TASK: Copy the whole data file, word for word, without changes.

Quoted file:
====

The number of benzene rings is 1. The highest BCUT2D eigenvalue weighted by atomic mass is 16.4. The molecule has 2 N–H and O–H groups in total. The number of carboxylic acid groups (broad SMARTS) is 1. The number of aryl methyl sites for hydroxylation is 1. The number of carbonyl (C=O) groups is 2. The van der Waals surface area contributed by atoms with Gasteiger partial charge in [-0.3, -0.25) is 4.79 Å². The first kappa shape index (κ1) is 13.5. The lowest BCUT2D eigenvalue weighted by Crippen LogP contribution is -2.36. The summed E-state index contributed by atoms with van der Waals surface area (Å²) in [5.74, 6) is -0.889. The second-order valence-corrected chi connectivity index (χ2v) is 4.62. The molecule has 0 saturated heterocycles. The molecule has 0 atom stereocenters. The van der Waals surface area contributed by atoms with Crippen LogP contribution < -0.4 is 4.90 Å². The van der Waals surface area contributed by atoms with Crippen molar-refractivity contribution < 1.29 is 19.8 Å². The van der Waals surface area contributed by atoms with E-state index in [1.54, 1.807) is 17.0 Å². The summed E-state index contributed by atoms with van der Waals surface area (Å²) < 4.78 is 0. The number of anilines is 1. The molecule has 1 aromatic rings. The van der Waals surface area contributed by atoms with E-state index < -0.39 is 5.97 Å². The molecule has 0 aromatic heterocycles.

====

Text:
The number of benzene rings is 1. The highest BCUT2D eigenvalue weighted by atomic mass is 16.4. The molecule has 2 N–H and O–H groups in total. The number of carboxylic acid groups (broad SMARTS) is 1. The number of aryl methyl sites for hydroxylation is 1. The number of carbonyl (C=O) groups is 2. The van der Waals surface area contributed by atoms with Gasteiger partial charge in [-0.3, -0.25) is 4.79 Å². The first kappa shape index (κ1) is 13.5. The lowest BCUT2D eigenvalue weighted by Crippen LogP contribution is -2.36. The summed E-state index contributed by atoms with van der Waals surface area (Å²) in [5.74, 6) is -0.889. The second-order valence-corrected chi connectivity index (χ2v) is 4.62. The molecule has 0 saturated heterocycles. The molecule has 0 atom stereocenters. The van der Waals surface area contributed by atoms with Crippen LogP contribution < -0.4 is 4.90 Å². The van der Waals surface area contributed by atoms with Crippen molar-refractivity contribution < 1.29 is 19.8 Å². The van der Waals surface area contributed by atoms with E-state index in [1.54, 1.807) is 17.0 Å². The summed E-state index contributed by atoms with van der Waals surface area (Å²) < 4.78 is 0. The number of anilines is 1. The molecule has 1 aromatic rings. The van der Waals surface area contributed by atoms with E-state index < -0.39 is 5.97 Å². The molecule has 0 aromatic heterocycles.